[Young Heathens Page]
Welcome to the third installment of the Rune-of-the-Month-Club. This month's
rune is Uruz, the second rune of the Elder Futhark, and has the sound(s)
of the letter "U", a nice long U sound, as in "food." If Fehu, the first
rune, is a tame cow, then Uruz is a wild one! That's just what Uruz means
in Proto- Germanic. The first two runes thus represent two opposite poles.
Ur, its Old English name, means the same thing as Uruz. The Rune was known
as Urus in Gothic and Ur in Old Norse. The Old English Rune Poem refers to
its original meaning, the aurochs, now-extinct ancestor of domestic European
cattle. This beast, which became extinct in Poland in 1627, was six feet
high at the shoulder (adult bulls), quite fierce, and possessed of enormous
horns which made really nifty drinking horns. Owning one was seen as a token
of both bravery and skill. When human went up against aurochs BGP -- Before
Gun Powder -- human very often lost! It is a wonder our ancestors were able
to tame cattle at all considering the nature of the genetic raw material
they were obliged to start with! Uruz is no meek little Jersey cow or hornless,
stubby-legged Aberdeen Angus bull! The Old Norse Rune Rhyme interprets Ur
as "slag": refuse from metal-smelting. The Old Icelandic Rune Poem describes
it as "drizzle". The former, however, has a second line referring to reindeer,
and the latter to herdsmen, so the original hoofed-animal connection is
maintained to some degree.
The basic meaning of Uruz is things that like the aurochs (ur = primeval
or original -- ox) are wild, free, and independent. This is raw power. It
can help you hold your ground, and can help the weak-willed grow a backbone.
It is useful in works of stabilizing and strengthening. Strength,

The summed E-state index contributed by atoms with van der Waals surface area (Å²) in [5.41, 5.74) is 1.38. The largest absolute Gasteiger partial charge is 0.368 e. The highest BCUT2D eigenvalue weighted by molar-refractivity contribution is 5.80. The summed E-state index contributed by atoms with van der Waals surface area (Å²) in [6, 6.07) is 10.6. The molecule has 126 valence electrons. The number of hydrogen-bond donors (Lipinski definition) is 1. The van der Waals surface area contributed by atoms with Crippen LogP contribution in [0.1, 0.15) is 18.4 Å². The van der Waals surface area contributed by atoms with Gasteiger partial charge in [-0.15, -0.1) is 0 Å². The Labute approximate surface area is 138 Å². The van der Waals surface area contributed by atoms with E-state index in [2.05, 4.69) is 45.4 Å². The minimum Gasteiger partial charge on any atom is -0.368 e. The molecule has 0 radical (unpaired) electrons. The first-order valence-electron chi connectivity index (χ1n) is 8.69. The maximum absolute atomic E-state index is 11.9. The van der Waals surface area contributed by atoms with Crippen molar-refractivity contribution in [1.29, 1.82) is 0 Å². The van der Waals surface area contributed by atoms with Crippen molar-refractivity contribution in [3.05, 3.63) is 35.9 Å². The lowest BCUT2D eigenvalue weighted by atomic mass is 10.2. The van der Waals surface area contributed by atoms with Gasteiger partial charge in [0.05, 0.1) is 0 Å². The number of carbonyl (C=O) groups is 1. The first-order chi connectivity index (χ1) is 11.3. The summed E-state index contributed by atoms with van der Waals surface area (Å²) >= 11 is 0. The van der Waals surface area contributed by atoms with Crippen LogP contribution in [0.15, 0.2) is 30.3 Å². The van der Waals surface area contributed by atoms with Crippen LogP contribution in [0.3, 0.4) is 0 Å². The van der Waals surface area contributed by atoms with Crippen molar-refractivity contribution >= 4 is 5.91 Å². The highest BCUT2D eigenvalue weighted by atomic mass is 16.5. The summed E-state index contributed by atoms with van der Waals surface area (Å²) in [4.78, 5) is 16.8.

independence, wildness, stability (things hard to move or bend to your
will), raw materials, unrefined things, freedom, individuality, boldness,
battering (think of being tossed on the horns of a huge wild bull),
resistence, and wilderness all fall under Uruz. Modern manifestations
include bulldozers and wrecking balls! Uruz resists control by others. It
can break bonds or barriers (which are part of the rune Nauthiz). In proper
balance, Uruz can give self-reliance. Unbalanced, it can cause you to attack
all in your way, with predictably disastrous consequences. If you attack
all in your path, soon everyone will be ganging up to stop you!
Uruz is also things outside of your control. In this sense, it continues
to be an opposite of Fehu, which are things which you control (and use to
make a living). It can be a random factor, or an obstacle which must be totally
overcome, rather than made to serve your purposes.
This rune is used as a healer and strengthener. It can be a source of courage,
boldness, and self-esteem. Uruz, a rune of personal strength, can manifest
as a forceful personality. Approach it with caution. For difficult or delicate
workings, one should first develop an inner grasp and appreciation of the
rune. Book knowledge isn't enough. This is not a particularly "easy" or "safe"
rune. Combined with other runes (a thing to be approached carefully and after
much study) it amplifies the energy of both itself and the other rune! Combined
with an aggressive, destructive rune, the results can be particularly dangerous.
Again, care is called for. For example, Uruz with Ingwaz can enhance the
"desirable side of male sexuality", while Uruz with Thurisaz brings out the
predatory, obsessive side of it! Record your work with the runes. Grow in
understanding of this potentially very useful and potentially havoc-wreaking
Strong convictions, wills and personalities are all manifestations of Uruz.
Seek its influences in your own life and surroundings as a preparation for
your own runework. Uruz can be a powerful ally or a wreaker of havoc. How
the rune's power is manifested depends on you, the runeworker! The runes
were won by Odin at great price, and generously shared, first with Freya,
then with the other Gods and Goddesses, Elves, Dwarves and humans. Exercise
due caution, but do not fear to move ahead. The trail to the Runes has been
Works Consulted: At the Well of Wyrd by Edred Thorsson: Samuel Weiser,
Inc., Box 612, York Beach ME 03910 and The Road to Bifrost, Volume III: The
Runes and Holy Signs by Thorr and Audrey Sheil.
all works used by permission of the authors